Some things never change. In 2014 Velociteach’s EVP, Bill Yates, guided us on how to avoid getting burned out as a project manager and the importance of avoiding becoming burned out; the importance of getting away and taking a break. This message still reigns true today.A project manager’s day to day life is very familiar with the go, go, go schedule. Most project managers will find themselves not being able to leave their desk for lunch much less take a vacation or allow themselves time to get away for the weekend. Although commitment to the project is necessary, not allowing oneself to step away can actually be harmful to both the project manager and the project.
Study after study has shown that taking breaks, even just a five minute break, can increase concentration and productivity. With such a demand for attentiveness and a call for attention to detail, it is imperative for project managers to take a step back and take a break in order to retain clarity. However, with fires seemingly popping up around every corner, a project manager may find it very difficult to just up and leave early on Friday and head to the mountains for the weekend.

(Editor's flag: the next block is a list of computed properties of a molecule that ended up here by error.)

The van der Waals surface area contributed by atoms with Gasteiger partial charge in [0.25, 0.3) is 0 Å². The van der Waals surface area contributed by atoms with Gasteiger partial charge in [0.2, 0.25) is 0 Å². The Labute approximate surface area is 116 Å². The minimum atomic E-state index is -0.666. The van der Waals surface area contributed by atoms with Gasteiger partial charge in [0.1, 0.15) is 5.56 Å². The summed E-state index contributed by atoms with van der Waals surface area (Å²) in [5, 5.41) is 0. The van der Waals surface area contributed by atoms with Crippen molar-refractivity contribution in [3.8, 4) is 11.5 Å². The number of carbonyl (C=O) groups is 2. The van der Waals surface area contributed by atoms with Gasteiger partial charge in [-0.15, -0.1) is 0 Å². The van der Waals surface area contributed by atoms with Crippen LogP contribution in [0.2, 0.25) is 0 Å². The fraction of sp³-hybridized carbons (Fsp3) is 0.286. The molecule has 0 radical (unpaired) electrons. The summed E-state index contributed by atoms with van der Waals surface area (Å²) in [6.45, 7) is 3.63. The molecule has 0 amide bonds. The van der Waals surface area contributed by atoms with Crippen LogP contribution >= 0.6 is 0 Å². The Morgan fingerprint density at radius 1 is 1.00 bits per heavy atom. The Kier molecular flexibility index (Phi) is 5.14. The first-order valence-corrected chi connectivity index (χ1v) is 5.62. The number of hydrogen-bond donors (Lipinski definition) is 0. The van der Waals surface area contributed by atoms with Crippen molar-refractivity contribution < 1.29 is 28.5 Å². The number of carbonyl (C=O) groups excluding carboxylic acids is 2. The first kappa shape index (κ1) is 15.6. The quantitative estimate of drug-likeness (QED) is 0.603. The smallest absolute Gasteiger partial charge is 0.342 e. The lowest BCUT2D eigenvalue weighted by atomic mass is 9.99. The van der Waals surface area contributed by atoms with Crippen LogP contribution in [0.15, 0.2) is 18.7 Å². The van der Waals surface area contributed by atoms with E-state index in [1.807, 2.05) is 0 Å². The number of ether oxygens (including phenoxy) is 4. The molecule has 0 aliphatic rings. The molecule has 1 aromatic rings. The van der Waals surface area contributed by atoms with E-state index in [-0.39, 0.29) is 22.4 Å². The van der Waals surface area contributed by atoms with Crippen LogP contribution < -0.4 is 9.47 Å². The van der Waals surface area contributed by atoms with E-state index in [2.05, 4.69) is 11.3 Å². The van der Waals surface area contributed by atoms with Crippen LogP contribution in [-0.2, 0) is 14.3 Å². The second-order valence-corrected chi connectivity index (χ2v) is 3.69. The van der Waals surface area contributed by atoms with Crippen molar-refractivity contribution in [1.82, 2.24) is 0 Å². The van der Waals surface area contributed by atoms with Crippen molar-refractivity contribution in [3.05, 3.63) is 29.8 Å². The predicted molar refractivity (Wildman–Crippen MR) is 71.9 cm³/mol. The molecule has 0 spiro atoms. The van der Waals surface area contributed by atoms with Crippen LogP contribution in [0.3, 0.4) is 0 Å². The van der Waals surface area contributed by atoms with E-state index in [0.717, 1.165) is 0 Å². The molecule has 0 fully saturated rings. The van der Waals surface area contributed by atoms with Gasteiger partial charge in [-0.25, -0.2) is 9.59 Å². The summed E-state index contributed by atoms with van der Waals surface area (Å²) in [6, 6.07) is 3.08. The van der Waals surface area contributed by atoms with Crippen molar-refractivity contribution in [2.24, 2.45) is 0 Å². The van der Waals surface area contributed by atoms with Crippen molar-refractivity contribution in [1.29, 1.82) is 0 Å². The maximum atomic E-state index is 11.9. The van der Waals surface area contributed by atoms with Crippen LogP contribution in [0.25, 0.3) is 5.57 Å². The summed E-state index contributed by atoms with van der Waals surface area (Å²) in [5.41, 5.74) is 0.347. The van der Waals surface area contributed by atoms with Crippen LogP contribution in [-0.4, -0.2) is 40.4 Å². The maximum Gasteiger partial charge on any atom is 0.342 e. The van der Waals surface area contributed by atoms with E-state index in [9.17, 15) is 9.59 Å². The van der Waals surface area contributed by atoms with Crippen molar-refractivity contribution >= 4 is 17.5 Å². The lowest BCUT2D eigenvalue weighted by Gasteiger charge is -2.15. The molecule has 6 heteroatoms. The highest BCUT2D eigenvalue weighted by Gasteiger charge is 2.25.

The key to this predicament goes back to the Knowledge Area of Schedule Management. As important as it is to create a schedule and manage that schedule for your project, it is just as important to create a parallel personal schedule with your project to insure work life balance. Any easy way to do this is create Disciplined Milestones.
Every time the project reaches a major milestone, have a break scheduled for that weekend. No checking email, no answering work calls. Unplug, spend time with the family, take the project out of your mind and put it away for the weekend. These are called Disciplined Milestones because this will take some major discipline to let yourself disconnect. By doing so, the feeling of being refreshed and a sense of clarity will be present when you step back into the office Monday morning, ready to keep the project productively moving forward.
To learn more on how to implement a true work-life-balance, dive in with Neal Whitten and his course, Achieving the Elusive Work-Life-Balance.